A new card game starts in a small way, either as someone's invention, or as a modification of an existing game. Those playing it may agree to change the rules as they wish. The rules that they agree on become the "house rules" under which they play the game. A set of house rules may be accepted as valid by a group of players wherever they play, as it may also be accepted as governing all play within a particular house, café, or club.
When a game becomes sufficiently popular, so that people often play it with strangers, there is a need for a generally accepted set of rules. This need is often met when a particular set of house rules becomes generally recognized. For example, when Whist became popular in 18th-century England, players in the Portland Club agreed on a set of house rules for use on its premises. Players in some other clubs then agreed to follow the "Portland Club" rules, rather than go to the trouble of codifying and printing their own sets of rules. The Portland Club rules eventually became generally accepted throughout England and Western cultures.
It should be noted that there is nothing static or "official" about this process. For the majority of games, there is no one set of universal rules by which the game is played, and the most common ruleset is no more or less than that. Many widely played card games, such as Canasta and Pinochle, have no official regulating body. The most common ruleset is often determined by the most popular distribution of rulebooks for card games. Perhaps the original compilation of popular playing card games was collected by Edmund Hoyle, a self-made authority on many popular parlor games. The U.S. Playing Card Company now owns the eponymous Hoyle brand, and publishes a series of rulebooks for various families of card games that have largely standardized the games' rules in countries and languages where the rulebooks are widely distributed. However, players are free to, and often do, invent "house rules" to supplement or even largely replace the "standard" rules.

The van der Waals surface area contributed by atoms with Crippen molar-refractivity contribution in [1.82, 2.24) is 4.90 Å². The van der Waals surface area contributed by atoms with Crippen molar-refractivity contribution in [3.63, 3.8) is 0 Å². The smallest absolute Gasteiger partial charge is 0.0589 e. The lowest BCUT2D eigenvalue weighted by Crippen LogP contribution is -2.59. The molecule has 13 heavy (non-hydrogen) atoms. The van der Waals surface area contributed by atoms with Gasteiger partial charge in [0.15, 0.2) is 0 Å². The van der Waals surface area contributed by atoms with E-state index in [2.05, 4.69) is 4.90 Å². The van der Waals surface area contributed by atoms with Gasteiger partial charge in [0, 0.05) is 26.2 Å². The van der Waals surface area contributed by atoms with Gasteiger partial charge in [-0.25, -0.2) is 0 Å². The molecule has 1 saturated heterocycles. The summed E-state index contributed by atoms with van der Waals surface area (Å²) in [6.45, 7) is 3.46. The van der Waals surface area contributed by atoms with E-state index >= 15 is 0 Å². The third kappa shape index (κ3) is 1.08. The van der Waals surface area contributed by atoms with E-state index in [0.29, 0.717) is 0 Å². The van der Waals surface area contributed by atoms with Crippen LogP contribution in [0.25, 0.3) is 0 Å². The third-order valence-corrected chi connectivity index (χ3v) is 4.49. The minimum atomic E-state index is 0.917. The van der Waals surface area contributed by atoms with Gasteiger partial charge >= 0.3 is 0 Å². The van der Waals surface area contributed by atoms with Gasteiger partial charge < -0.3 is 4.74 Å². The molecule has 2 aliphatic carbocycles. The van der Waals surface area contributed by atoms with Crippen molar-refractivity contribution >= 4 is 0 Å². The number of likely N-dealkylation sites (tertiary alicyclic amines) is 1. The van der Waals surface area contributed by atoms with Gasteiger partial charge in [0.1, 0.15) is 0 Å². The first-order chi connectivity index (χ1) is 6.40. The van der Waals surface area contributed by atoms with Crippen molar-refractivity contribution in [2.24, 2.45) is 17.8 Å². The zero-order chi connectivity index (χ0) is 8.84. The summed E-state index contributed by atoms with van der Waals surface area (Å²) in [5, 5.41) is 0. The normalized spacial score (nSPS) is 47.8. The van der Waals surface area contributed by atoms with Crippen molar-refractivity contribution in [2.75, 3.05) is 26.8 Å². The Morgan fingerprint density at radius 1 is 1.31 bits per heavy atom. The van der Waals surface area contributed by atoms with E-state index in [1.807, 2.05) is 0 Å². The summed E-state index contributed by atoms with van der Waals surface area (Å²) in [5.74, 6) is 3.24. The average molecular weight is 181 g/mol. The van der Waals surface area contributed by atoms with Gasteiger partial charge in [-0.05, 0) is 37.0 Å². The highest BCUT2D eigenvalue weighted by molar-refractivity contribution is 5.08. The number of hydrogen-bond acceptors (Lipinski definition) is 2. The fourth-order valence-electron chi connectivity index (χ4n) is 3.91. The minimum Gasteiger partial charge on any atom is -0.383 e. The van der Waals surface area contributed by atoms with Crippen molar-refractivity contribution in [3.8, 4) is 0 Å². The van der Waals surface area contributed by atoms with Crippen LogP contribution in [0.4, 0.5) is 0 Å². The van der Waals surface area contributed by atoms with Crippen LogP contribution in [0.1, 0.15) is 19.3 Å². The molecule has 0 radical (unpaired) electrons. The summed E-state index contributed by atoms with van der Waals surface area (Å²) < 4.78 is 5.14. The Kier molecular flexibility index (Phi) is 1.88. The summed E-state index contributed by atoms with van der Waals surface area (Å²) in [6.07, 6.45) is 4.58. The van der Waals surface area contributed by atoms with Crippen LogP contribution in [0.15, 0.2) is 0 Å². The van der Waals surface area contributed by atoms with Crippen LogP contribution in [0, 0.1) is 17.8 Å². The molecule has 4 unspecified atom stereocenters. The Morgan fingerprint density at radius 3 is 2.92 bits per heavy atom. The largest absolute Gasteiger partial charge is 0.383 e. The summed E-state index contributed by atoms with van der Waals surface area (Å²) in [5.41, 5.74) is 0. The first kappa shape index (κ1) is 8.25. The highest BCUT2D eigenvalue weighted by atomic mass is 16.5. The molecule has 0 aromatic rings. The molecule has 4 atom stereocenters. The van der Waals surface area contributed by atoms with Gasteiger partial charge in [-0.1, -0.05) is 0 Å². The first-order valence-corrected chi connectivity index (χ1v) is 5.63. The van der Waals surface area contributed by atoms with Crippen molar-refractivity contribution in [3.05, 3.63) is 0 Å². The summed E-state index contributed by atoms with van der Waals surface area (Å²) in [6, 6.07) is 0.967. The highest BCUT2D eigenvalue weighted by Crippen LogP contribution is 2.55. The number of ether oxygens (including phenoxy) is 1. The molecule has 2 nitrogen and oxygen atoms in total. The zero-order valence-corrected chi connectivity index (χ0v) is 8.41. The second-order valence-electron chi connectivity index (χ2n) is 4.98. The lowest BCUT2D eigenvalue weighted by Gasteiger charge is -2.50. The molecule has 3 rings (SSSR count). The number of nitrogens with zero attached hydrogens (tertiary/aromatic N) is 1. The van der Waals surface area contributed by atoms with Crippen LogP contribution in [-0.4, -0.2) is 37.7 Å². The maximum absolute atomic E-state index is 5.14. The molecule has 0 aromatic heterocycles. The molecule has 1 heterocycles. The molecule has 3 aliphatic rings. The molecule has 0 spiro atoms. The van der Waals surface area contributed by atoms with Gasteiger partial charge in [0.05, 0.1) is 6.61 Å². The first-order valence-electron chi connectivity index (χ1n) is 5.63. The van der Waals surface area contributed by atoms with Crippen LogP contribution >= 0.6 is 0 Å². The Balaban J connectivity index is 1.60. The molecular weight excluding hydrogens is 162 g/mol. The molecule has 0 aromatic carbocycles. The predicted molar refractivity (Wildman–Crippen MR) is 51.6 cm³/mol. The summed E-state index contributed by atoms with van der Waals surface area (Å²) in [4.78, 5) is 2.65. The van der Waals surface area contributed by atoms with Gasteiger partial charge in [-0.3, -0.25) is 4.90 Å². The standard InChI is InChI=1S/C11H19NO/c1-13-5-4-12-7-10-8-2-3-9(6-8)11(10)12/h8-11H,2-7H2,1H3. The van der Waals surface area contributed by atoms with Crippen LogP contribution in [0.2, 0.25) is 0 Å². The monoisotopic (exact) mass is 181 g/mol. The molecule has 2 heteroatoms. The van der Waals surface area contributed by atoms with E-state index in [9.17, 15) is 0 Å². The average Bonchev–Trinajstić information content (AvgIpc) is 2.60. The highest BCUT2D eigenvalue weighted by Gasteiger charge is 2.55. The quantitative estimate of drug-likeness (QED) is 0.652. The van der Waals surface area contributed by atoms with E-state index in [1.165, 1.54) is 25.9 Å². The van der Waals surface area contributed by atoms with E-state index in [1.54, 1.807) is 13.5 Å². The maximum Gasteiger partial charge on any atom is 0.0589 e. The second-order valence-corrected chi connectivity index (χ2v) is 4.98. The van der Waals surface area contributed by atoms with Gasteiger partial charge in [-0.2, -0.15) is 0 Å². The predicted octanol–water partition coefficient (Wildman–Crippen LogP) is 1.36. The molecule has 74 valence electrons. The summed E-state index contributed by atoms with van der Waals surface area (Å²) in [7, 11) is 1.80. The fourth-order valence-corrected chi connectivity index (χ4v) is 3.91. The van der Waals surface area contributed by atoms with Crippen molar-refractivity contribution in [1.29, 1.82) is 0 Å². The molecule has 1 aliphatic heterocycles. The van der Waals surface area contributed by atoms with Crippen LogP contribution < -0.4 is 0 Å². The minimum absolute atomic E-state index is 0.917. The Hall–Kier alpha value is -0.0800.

If there is a sense in which a card game can have an "official" set of rules, it is when that card game has an "official" governing body. For example, the rules of tournament bridge are governed by the World Bridge Federation, and by local bodies in various countries such as the American Contract Bridge League in the U.S., and the English Bridge Union in England. The rules of skat are governed by The International Skat Players Association and in Germany by the Deutscher Skatverband which publishes the Skatordnung. The rules of French tarot are governed by the Fédération Française de Tarot. The rules of Poker's variants are largely traditional, but enforced by the World Series of Poker and the World Poker Tour organizations which sponsor tournament play. Even in these cases, the rules must only be followed exactly at games sanctioned by these governing bodies; players in less formal settings are free to implement agreed-upon supplemental or substitute rules at will.
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Famous quotes containing the word rules:
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